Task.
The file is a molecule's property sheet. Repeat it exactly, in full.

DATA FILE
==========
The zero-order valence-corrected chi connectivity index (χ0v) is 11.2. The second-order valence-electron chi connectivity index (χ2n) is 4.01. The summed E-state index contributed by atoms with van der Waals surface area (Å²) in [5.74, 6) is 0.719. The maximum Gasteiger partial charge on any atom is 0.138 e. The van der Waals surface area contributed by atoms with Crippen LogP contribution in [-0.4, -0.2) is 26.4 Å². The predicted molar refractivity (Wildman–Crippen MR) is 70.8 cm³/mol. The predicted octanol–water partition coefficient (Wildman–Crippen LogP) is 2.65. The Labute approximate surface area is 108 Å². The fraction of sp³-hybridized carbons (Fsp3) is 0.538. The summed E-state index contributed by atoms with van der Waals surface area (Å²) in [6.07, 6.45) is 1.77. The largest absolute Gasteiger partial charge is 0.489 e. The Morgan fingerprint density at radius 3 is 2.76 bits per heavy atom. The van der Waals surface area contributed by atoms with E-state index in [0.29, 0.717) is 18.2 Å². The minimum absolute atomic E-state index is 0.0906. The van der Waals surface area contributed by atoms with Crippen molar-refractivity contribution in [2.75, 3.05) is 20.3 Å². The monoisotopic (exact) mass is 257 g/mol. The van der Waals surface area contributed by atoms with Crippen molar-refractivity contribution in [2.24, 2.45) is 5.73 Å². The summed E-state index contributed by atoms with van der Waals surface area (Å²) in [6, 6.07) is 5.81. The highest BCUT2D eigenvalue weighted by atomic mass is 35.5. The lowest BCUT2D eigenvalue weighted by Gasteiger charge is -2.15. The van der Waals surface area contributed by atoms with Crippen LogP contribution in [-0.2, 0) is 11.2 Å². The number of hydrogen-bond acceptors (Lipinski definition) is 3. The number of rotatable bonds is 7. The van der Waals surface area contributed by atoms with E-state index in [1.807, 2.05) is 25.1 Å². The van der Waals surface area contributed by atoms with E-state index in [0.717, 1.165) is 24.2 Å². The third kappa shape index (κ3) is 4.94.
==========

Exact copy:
The zero-order valence-corrected chi connectivity index (χ0v) is 11.2. The second-order valence-electron chi connectivity index (χ2n) is 4.01. The summed E-state index contributed by atoms with van der Waals surface area (Å²) in [5.74, 6) is 0.719. The maximum Gasteiger partial charge on any atom is 0.138 e. The van der Waals surface area contributed by atoms with Crippen LogP contribution in [-0.4, -0.2) is 26.4 Å². The predicted molar refractivity (Wildman–Crippen MR) is 70.8 cm³/mol. The predicted octanol–water partition coefficient (Wildman–Crippen LogP) is 2.65. The Labute approximate surface area is 108 Å². The fraction of sp³-hybridized carbons (Fsp3) is 0.538. The summed E-state index contributed by atoms with van der Waals surface area (Å²) in [6.07, 6.45) is 1.77. The largest absolute Gasteiger partial charge is 0.489 e. The Morgan fingerprint density at radius 3 is 2.76 bits per heavy atom. The van der Waals surface area contributed by atoms with E-state index in [0.29, 0.717) is 18.2 Å². The minimum absolute atomic E-state index is 0.0906. The van der Waals surface area contributed by atoms with Crippen molar-refractivity contribution in [2.75, 3.05) is 20.3 Å². The monoisotopic (exact) mass is 257 g/mol. The van der Waals surface area contributed by atoms with Crippen molar-refractivity contribution in [2.24, 2.45) is 5.73 Å². The summed E-state index contributed by atoms with van der Waals surface area (Å²) in [6, 6.07) is 5.81. The highest BCUT2D eigenvalue weighted by atomic mass is 35.5. The lowest BCUT2D eigenvalue weighted by Gasteiger charge is -2.15. The van der Waals surface area contributed by atoms with Crippen LogP contribution in [-0.2, 0) is 11.2 Å². The number of hydrogen-bond acceptors (Lipinski definition) is 3. The number of rotatable bonds is 7. The van der Waals surface area contributed by atoms with E-state index in [1.807, 2.05) is 25.1 Å². The van der Waals surface area contributed by atoms with E-state index in [0.717, 1.165) is 24.2 Å². The third kappa shape index (κ3) is 4.94.